I’m thinking of a poem that Johnny recalls studying back in school days. He can’t remember his age or grade, but he harks back to the details of the storyline impeccably upon my mention of our found crystal ball/glass fishing buoy.
The poem tells a tale of the unfulfilled hope for a special something to happen in one’s life.
Although my above photo and haiku share the same ending as Johnny’s poem (finding the glass ball), his poem, fittingly entitled ‘Disappointment’, does not end with my same appreciative feelings of happiness and good fortune upon the discovery.
The poem was written in Irish by native Aran poet and writer Máirtín Ó Direáin (1910-88) in the year 1949. Much of his writing undoubtedly is rooted in his Aran upbringing. Unrelated, but noteworthy, he attended the same school which my children now attend.
I found his book that contained the poem at the local leabharlann in a book of poetry simply titled Dánta (Poems) 1939-1979, and Johnny translated it for me. It rings of not only another era, but of another culture. 1940’s. In Ireland. On an island.
I never got a toirtín∗
That would delight the day,
Like being first to see a newborn lamb
Not yet licked by its mother.
I never looted a bird’s nest
And I’m not boasting;
I never caught a cliff bird
Because I never went after it:
But I saw a wonder one day
On the waves edge close to the shore,
That was sparkling under the bright sun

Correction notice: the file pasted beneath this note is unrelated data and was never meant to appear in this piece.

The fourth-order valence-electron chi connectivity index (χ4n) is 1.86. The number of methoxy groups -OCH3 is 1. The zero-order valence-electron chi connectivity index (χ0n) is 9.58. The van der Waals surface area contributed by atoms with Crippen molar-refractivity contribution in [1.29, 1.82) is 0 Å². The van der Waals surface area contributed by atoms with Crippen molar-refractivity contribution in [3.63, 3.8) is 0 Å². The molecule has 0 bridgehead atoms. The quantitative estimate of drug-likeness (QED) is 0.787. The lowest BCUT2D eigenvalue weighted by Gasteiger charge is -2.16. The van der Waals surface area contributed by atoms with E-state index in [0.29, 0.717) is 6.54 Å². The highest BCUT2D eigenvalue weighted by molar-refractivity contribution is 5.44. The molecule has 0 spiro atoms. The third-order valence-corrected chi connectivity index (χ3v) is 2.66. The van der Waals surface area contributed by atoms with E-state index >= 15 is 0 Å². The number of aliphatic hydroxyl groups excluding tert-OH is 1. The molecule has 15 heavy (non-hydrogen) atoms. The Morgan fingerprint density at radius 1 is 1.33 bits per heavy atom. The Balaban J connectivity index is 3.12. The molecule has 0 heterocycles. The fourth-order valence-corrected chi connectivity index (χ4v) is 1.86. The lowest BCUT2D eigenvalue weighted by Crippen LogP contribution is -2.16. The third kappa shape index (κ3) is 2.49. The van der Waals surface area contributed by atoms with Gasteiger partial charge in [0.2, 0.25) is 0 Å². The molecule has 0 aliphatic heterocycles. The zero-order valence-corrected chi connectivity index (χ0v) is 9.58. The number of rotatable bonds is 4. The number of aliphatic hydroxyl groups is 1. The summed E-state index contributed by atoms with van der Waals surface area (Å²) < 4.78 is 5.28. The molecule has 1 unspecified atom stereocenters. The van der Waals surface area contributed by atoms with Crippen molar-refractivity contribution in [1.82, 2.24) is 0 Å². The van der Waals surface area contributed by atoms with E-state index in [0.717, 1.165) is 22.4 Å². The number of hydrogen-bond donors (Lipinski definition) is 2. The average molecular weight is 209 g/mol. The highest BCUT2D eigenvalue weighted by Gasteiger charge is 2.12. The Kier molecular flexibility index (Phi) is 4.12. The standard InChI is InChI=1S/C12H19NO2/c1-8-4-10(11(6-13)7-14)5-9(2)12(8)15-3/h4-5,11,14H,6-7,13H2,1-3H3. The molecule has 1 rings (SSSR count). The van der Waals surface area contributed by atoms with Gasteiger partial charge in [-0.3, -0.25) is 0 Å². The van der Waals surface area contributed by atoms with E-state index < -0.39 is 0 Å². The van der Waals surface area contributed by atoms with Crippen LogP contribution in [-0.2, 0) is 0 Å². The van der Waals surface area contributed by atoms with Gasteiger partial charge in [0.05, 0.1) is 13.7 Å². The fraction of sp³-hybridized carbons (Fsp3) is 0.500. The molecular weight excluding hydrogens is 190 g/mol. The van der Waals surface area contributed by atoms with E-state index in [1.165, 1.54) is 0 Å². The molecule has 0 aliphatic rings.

And my heart jumped with happiness,
But when I reached the tide’s edge
What would I get before me
But a clear glass ball
That kept nets afloat.
∗a tart, in this case received as reward for being first to experience something
Ní bhfuair mé riamh toirtín
A chuir gliondar ar an lán,
Uainín fann gan éitir,
Gan é lite ag a mháthair,
Níor shlad mé riamh nead éin
Is ní le gaisce atáim á rá;
Níor rug mé ar éan aille
Mar nach ndeachaigh mé ina ghábh:
Ach chonaic mé an t-iontas lá
Ag ciumhais na dtonn cois trá,
É ag spréacharnaigh faoin ngréin ghil
Is léim mo chroí le háthas,
Ach nuair a shroicheas taoby na taoille
Céard a gheobhainn romham ann
Ach liathróid gheal ghloine
A choinniodh líonta ar shámh.
Our white ‘crystal ball’ fishing float has retired its sea legs and is living a second life as garden art, pictured above, and the green ball below belongs to Margaret Maeve and joins other trove in her bedroom. The first picture is where I’d like it to sit. The second is where it actually sits.
The “surge of happiness” after finding his own ball, expressed by Tom Rizzo in the first paragraph of this article on The Glass Museum website, leads to a most comprehensive, colourful, and interesting piece of writing by him on the glass fishing float.
Considering the contrast in views on happiness under near same circumstances, the expressions ‘one man’s trash is another man’s treasure’ and ‘beauty is in the eye of the beholder’ come to mind. But I don’t want to ramble on about the what, where, when, why, and how of happiness, only the who. And that is you, and me, and each thinking individual.
In times of disappointment, frustration, and upset, I like to remind the children that there is always something to be grateful for. The opposite also holds true; something can always be found to criticize, grumble, fault find, doubt, and dwell in self-pity over. In moments of upset we talk about the emotional options available and how acceptable each is under the circumstances, meaning, do they benefit the situation and will it help them return to happiness? It usually doesn’t take them very long to come back around to their usual joyful disposition.
Moral of the story… if you want to be happy then be happy, no one can stop you but you!